Why Won’t Bullfrogs Jump For Science?

The single best jump ever recorded by a laboratory bullfrog is 1.3 meters. Cuban tree frogs, on the other hand, can leap up to 1.7 meters. Scientists have previously explained this variation in maximum jump ability between different frogs as an evolutionary tradeoff: Bullfrogs can swim better. But what if the lab frogs were just faking it? A group of biologists at Brown University and Northeastern University wondered—how can the maximum jump distance of a bullfrog recorded in the scientific literature be so low, when a slightly less scientific source, the Guinness Book of World Records, puts a famed frog named “Rosie the Ribeter” as jumping at least 2 meters?

To see whether frogs in the lab were really giving it their all, the researchers took a jaunt to the Calaveras County Jumping Frog Jubilee, a four-day contest held every May in California. Inspired by the short story that launched Mark Twain’s writing career, “The Celebrated Jumping Frog of Calaveras County,” this festival was where Rosie had made her record jump.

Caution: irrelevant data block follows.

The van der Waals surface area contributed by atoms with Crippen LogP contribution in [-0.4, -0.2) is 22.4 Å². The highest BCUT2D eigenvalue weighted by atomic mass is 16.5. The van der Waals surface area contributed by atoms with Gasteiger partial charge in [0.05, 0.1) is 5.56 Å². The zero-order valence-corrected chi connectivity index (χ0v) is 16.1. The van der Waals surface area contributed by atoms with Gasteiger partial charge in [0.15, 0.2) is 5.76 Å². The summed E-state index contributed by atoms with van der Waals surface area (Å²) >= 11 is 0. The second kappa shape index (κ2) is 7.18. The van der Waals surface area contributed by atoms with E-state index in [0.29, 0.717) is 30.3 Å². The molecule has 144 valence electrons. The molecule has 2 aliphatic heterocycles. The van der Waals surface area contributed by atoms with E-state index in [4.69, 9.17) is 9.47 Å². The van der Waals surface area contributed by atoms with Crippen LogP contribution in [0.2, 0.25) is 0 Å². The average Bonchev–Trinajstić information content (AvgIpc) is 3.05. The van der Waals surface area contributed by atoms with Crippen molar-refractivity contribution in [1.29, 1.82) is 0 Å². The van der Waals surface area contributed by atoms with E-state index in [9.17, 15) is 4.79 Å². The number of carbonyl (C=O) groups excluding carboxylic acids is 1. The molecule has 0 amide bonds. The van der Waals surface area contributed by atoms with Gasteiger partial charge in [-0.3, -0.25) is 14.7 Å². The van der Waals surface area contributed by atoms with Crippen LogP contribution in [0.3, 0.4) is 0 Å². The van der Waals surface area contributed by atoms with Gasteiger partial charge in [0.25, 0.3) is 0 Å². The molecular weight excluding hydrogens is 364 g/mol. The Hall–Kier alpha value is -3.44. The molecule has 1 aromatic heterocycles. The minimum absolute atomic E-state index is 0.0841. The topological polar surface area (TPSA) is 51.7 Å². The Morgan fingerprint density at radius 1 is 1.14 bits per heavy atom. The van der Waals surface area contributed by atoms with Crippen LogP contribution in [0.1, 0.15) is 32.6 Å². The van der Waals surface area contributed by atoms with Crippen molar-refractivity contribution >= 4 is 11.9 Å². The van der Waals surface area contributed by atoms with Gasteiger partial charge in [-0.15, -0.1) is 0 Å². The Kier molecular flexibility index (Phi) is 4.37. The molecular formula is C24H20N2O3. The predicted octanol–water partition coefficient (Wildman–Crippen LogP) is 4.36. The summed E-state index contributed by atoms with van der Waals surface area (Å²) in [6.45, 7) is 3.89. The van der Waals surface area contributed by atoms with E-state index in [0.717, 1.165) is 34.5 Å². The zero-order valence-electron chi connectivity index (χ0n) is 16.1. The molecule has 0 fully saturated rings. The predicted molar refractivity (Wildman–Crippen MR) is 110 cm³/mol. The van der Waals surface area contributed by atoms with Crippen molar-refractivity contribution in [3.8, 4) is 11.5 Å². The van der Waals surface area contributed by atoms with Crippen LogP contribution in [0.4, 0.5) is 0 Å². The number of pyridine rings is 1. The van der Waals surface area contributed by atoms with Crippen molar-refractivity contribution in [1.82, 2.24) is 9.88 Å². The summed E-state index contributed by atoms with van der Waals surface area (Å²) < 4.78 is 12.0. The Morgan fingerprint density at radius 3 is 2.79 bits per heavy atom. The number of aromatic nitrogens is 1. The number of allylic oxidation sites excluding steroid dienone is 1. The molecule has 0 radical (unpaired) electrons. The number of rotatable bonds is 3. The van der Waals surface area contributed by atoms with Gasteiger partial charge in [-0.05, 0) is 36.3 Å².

They videoed 3,124 bullfrogs jumps over the course of the Jubilee, separating the frogs into two categories: rental frogs provided by the fair to amateurs, and those caught and jumped by professional frog jockeys. For indeed, the contest is BYO-frog, and many contestants work “in family groups that have passed down frog jumping secrets through generations of competition,” as the study’s authors noted. “These teams collected frogs from specific sites and pre-screened them for jump ability, then maintained, prepared and stimulated the frogs to jump using methods gleaned from trial-and-error experience,” they write. Contestants got the most out of their frog by “touching the frog, blowing on it, lunging towards it, or combinations thereof, although contact with the frog is forbidden after the first jump.” (The contest records three jumps per frog.)

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